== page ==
Sex change surgery performed on 16-month-old South Carolina child without consent

 photo MCBIKE_zps88641981.jpgM. C. Crawford is 8 years old.  He was Identified as a male at birth until doctors determined that he had ambiguous genitalia, with parts of both female and male reproductive structures.  When a court terminated the parental rights of his mother and he was abandoned by his father, he was placed in state custody.  At 16 months old doctors removed his penis and one testicle, leaving enough to form a clitoris and labia.  A bit after that the child was adopted in South Carolina by Pam and Mark Crawford.

The first thought that I had was, let’s make sure they don’t do the surgery.

Pam Crawford

Unfortunately the Crawfords were too late.  They raised M. C. as a girl until about a year ago, when he told his parents he wanted to be raised as a boy.

On Tuesday lawyers for the Crawford family said they were filing suit against the Department of Social Services.

Interspersed throughout will be comments from medical ethicist Alice Dreger, published in The Atlantic:  When to Do Surgery on a Child with ‘Both’ Genitalia.

Doctors have believed for many years, based on little to no evidence (even faked evidence:  {cf. the David Reimer case}), that children require male-typical or female-typical genitals in order to grow up psychologically healthy.


The doctors knew that sex assignment surgeries on infants … poses a significant risk of imposing a gender that is ultimately rejected by the patient.

–the lawsuit

The suit claims that the optional surgery should have been delayed until the child was old enough to self-identify his gender.

That was a permanent, irreversible decision that was not theirs to make.

–Ken Suggs, attorney for the Crawfords

The lawsuit describes how the defendants violated M.C.’s substantive and procedural due process rights, outlined in the 14th Amendment, by subjecting M.C. to the unnecessary surgery “without notice or a hearing to determine whether the procedure was in M.C.’s best interest.”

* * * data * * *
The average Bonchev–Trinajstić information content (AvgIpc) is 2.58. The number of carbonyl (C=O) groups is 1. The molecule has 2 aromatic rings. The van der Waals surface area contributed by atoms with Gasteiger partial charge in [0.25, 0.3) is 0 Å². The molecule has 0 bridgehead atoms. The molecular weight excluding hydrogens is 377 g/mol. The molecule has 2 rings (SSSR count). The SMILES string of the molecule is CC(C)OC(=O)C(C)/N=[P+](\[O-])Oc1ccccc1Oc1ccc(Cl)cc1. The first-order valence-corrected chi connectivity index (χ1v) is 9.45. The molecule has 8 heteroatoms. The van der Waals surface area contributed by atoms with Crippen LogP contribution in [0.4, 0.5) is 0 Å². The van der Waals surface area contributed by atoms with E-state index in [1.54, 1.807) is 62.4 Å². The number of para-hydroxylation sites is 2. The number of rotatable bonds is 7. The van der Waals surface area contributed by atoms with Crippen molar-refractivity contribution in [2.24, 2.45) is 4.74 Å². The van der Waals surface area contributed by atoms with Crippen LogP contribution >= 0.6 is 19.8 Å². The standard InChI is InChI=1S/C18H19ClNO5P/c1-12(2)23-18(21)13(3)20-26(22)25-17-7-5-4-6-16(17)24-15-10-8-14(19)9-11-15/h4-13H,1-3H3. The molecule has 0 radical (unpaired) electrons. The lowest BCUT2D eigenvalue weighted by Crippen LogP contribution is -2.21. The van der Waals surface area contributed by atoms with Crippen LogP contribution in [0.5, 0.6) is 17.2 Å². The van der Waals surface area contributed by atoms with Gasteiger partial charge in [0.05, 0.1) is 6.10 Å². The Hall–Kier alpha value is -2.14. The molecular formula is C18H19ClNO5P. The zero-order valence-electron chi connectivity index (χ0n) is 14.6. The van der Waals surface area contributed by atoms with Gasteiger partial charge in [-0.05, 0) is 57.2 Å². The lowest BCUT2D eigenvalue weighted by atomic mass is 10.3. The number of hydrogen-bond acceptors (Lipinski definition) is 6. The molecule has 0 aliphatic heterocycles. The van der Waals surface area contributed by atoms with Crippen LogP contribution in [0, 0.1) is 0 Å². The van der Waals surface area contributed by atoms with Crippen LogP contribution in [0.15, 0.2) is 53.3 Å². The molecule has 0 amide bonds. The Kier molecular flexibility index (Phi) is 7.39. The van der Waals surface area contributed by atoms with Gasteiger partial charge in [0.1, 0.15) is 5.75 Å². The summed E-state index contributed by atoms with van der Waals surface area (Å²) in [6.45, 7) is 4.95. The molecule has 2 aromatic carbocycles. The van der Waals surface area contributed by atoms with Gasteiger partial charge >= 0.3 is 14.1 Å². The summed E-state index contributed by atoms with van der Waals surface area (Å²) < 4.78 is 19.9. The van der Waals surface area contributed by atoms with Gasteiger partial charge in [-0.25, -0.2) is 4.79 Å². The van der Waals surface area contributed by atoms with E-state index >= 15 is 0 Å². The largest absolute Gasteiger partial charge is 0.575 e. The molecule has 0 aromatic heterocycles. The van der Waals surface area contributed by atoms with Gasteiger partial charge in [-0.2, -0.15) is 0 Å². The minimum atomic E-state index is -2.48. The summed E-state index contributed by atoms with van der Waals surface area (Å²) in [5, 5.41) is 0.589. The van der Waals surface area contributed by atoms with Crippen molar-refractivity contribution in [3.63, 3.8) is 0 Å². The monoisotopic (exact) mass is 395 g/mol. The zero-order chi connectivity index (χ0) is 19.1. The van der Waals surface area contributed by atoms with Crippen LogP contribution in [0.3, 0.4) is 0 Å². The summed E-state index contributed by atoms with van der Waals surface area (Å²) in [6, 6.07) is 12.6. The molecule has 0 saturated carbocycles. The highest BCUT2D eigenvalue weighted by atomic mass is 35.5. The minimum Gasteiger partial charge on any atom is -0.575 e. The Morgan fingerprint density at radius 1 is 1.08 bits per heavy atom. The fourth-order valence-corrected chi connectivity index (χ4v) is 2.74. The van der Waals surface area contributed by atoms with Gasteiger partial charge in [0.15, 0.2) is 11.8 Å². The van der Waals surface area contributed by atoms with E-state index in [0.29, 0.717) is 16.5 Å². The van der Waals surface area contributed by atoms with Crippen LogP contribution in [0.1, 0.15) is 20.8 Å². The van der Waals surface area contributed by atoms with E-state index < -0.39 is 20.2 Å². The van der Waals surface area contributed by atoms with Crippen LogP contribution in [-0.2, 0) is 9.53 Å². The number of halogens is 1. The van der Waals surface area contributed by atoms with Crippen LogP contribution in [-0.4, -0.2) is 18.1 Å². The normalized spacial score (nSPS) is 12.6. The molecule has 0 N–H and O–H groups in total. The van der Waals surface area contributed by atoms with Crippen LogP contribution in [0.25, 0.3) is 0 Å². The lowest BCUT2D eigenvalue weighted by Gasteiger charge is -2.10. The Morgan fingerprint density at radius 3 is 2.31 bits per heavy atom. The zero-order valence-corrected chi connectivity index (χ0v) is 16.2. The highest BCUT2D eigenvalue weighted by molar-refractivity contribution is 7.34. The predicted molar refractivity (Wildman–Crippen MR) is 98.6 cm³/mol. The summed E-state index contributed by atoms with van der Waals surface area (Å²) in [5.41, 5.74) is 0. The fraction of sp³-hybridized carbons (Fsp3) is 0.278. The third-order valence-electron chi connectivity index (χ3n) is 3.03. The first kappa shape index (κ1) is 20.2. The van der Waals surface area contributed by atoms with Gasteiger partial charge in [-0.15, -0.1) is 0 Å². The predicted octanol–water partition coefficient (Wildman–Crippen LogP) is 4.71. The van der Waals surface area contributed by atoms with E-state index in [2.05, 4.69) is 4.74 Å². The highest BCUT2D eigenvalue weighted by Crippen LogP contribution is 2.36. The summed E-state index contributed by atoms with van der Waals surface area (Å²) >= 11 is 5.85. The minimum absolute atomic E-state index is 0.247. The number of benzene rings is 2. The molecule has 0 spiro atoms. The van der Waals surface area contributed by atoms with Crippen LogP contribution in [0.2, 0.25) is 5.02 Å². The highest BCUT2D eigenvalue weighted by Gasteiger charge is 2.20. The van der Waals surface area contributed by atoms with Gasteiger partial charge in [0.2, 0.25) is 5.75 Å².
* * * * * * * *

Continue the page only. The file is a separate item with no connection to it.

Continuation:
There is local television coverage here.

When M. C. was adopted, the Crawfords knew that he was born with ambiguous genitalia, but did not know that doctors had operated on him.  When they found that out, they raised their child as a girl until he told them how he felt.  Since then they have supported his decision, cut his hair short and allowed him to dress as a boy.  They say that he is happy and has the support of his community and his school.

They are suing so that future families don’t have to go through this.

We feel very strongly that these decisions to permanently alter somebody’s genitalia and their reproductive ability for no medical reason whatsoever is an abhorrent practice and can’t be continued.

It is too late for our son.  The damage has been done to him.

Pam Crawford

Because M.C. has rejected the gender assignment given to him, this case is also causing some people to confuse intersex (sex anatomy that is read as being not typical to males or females) with transgender (rejection of the gender assignment given to a person at birth).  M.C. is a relatively rare case in involving both intersex and transgender.  Far more often, the concerns of intersex and transgender people represent opposite sides of the same coin: intersex people get surgeries they don’t want, and transgender people can’t get the surgeries they do want.  M.C. should certainly be supported in his self-identification as a boy, but one would hope that the courts might understand his rights to have been violated even if he had grown to be a girl.